Just a few stories into the Gospel of John, we read that Jesus, on his way back to Galilee, went through a town called Sychar. John 4:4 reads, “And he had to pass through Samaria.” Stopping at a well around noon, he meets a Samaritan woman.

Scholars explain and share the significance of Jesus taking this specific route: “Jesus took the direct route north from Jerusalem to Galilee through Samaria, in contrast to most Jews who took the longer, indirect route east of the Jordan River through Peraea because of their hatred for the Samaritans.”¹

Let’s pause and notice another detail from this encounter at the well. Not only was Jesus willing to take an unpopular route, he wasn’t afraid to cross culture as he moved to share the good news about the living water he came to provide with this Samaritan woman. We see him reach out with compassion. “The Samaritan woman asks Jesus how he — a Jew — has the nerve to ask her — a despised Samaritan — to draw some water from the well.”¹

With a little reflection on Jesus’ posture and response, we can wonder about how we are to move toward others who are different than us, with this same love that Jesus showed.

The Wesleyan Church of Colombia is moving towards their neighbors in this way — their “here and near” but also towards those who are “far” in a cultural sense. They’ve recently started the Guajira Project to provide theological and cross-cultural training for leaders to serve as missionaries to several communities located near the Guajira Peninsula in the northernmost part of Colombia, just northwest of Venezuela. Eight people from Spain, the Dominican Republic, Puerto Rico, Argentina, and Colombia will attend a cross-cultural training event scheduled for August in Colombia.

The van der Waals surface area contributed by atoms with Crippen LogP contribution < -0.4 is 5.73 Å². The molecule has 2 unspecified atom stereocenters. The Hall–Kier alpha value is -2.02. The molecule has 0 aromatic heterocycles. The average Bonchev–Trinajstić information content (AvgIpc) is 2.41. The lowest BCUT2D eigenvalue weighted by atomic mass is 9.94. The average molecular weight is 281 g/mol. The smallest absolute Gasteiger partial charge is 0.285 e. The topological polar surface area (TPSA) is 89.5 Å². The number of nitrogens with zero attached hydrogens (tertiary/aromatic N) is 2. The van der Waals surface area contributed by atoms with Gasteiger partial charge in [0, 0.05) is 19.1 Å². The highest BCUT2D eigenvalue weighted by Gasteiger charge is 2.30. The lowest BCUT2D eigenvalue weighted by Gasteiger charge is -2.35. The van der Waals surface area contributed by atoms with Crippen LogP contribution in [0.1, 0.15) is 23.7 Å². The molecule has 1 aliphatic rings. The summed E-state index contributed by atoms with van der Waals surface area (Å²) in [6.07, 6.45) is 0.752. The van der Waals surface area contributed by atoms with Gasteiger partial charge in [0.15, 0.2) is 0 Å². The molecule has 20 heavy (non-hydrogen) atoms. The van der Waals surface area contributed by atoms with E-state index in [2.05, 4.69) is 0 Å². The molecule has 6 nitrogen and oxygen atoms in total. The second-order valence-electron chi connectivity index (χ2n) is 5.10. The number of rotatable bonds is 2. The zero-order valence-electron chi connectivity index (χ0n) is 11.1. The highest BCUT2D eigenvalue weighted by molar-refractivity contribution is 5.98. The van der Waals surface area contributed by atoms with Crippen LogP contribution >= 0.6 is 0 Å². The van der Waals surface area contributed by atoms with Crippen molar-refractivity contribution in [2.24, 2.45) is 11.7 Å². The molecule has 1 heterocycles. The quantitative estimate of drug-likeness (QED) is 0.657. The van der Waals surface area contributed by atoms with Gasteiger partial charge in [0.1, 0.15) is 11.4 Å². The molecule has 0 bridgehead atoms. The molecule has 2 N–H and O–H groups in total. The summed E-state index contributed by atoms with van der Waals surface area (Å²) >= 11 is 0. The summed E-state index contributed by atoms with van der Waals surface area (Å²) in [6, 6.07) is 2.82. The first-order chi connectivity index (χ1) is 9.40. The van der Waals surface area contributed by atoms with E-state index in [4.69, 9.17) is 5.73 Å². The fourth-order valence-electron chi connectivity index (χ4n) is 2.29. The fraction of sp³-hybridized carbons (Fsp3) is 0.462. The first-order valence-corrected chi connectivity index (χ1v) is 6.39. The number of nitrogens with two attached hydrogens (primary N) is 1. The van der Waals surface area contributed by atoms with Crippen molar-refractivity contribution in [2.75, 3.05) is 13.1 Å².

We want to pray with this team who is raising support to continue construction of a missionary training base, which will be a church and training center for missionaries as they begin to make disciples and plant churches. Their plans align with the 5 Phases2 — first seeking to build relationships with the people in these communities, and then to make disciples — all while learning culture along the way. With an evaluation process, resources, and a detailed action plan, it’s clear to see how God is moving amid their leadership. How beautiful to see disciples making disciples who are transforming their communities through planting churches that plant more churches.

A recent quote from Danielle Strickland, spiritual leader and communicator, summarizes it well, “Jesus went out of the way, to get IN the way. This is Jesus’ great strategy.” Whether “out of the way” is an indirect route or like in the story of the Samaritan woman, a more direct route — let us pray with The Wesleyan Church of Colombia as they, like Jesus, get “in the way,” sending missionaries to share the good news of living water with their neighbors. May the people reached by the Guajira Project be nearer to experiencing the hope of Jesus and soon be able to share his love with their own communities too!

The Guajira Project is just one example of sending work happening in Ibero-America. Learn more about other efforts of Colombia, Venezuela, Ecuador, and Peru, all of which border the northeast area of the Amazon at gponline.org/projects/ibero-america-projects/.


¹Direct quotes taken from: https://www.thebiblejourney.org/ biblejourney1/4-jesuss-journeys-around-galilee33795/jesus-passes-through-samaria/.


²Our global strategy for amplifying mission. Visit http://gponline.org/5-phases to learn more.